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Pound vs. Indian Rupee Rate's Forecast for the Week Ahead

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GBP/INR has hit a significant chart level which could break its run higher, although for now it is continuing to rise as UK data surprises to the upside at the start of the week.

The Pound-to-Rupee exchange rate has been rising steadily in a channel since the April '17 lows but has now reached a 'glass ceiling' which could make further progress difficult.

The level in question (circled) is at the 2015 historic lows at 91.00.

Major lows or highs often attract extra buying or selling, and the 91.00 level will probably attract additional sellers looking to fade the uptrend mostly for short-term gains.

It is not just the historic lows which are likely to present an obstacle, the 50-month moving average and the 200-week moving averages (MAs) not far above, at 92.96 and 92.26 respectively, are also likely to present significant hurdles to further upside.

Major moving averages are nodes of liquidity where a greater-than-average volume of buying and selling takes place. This is due to many investors  - both institutional and private - using MAs to make investment decisions, e.g 'buy above the MA and sell below'.

There is also greater trading from short-term technical traders who often use MAs as places to fade the dominant trend and profit from the surrounding volatility.

Despite all the obstacles the pair remains in an uptrend (ever since the April lows), and since there is insufficient evidence to suggest it is reversing, the probabilities favour a continuation higher for now, albeit with the proviso that all the aforesaid resistance could change things.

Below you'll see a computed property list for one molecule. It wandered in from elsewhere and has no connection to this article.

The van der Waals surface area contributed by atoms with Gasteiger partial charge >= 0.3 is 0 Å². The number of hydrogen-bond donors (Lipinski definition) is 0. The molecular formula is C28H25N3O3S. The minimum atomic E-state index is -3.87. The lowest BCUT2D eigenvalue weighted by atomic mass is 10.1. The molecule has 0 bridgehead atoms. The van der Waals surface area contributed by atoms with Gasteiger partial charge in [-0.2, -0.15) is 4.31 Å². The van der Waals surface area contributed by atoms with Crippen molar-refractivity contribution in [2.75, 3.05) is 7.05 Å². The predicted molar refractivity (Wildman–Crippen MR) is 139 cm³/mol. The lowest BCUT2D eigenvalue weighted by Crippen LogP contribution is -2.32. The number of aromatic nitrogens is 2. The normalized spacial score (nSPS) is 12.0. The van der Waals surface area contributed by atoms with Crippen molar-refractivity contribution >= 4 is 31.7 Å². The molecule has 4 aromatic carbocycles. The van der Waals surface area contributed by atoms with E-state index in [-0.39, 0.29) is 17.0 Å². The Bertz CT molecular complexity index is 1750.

We would, therefore, want to see a clearance above all the aforesaid resistance first before forecasting more upside. Such confirmation would come from a break above the 94.00 level with an initial target at 95.00.

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Data and Events to Watch for the Rupee

The main data release for the Rupee in the week ahead has already been released this morning, the Nikkei Services PMI, which showed a decline to 47.8 in February from 51.7 in the previous month.

It was a significant result as it was the first contraction since November 2017, and because a result below 50 is indicative of contraction for the whole sector rather than expansion (over 50). 

PMI is short for 'Purchasing Manager Index' which is a gauge calculated based on survey answers from purchasing managers in companies in the specific sector of the economy in question. 

The survey questions cover areas such as new orders, employment, activity, and prices. PMIs are considered important leading indicators for the economy.

The result is negative and combined with the higher-than-expected UK Services PMI result which was also released today, is probably the cause of GBP/INR's recovery to 89.99 from its early morning 89.50 lows.


Data and Events to Watch for the Pound

UK Services PMI data was also released this morning and came out at a higher-than-expected 54.5 from 53.0 previously. This helped Sterling rise across the board as it indicated the UK economy's largest sector was in fine health.

As far as major economic events for the Pound in the week ahead of principle interest is a speech from the Chancellor Philip Hammond on Brexit, which focuses on a bespoke deal for the UK's dominant services sector.

The UK has a services sector trade surplus with Europe so this could be important for the Pound, however, whether Hammond's proposals are likely to be accepted by Brussels is a different matter.

Other key releases include the trade balance in January, which is forecast to show the deficit narrowing to -12.2bn from -13.6bn previously, when it is released at 09.30 GMT on Friday.

Industrial production is out at the same time and is forecast to show a 1.1% rise month-on-month in January.

Manufacturing production, also out at 09.30 on Friday, is forecast to rise by 0.2% in January compared to the previous month.

Get up to 5% more foreign exchange by using a specialist provider to get closer to the real market rate and avoid the gaping spreads charged by your bank when providing currency. Learn more here.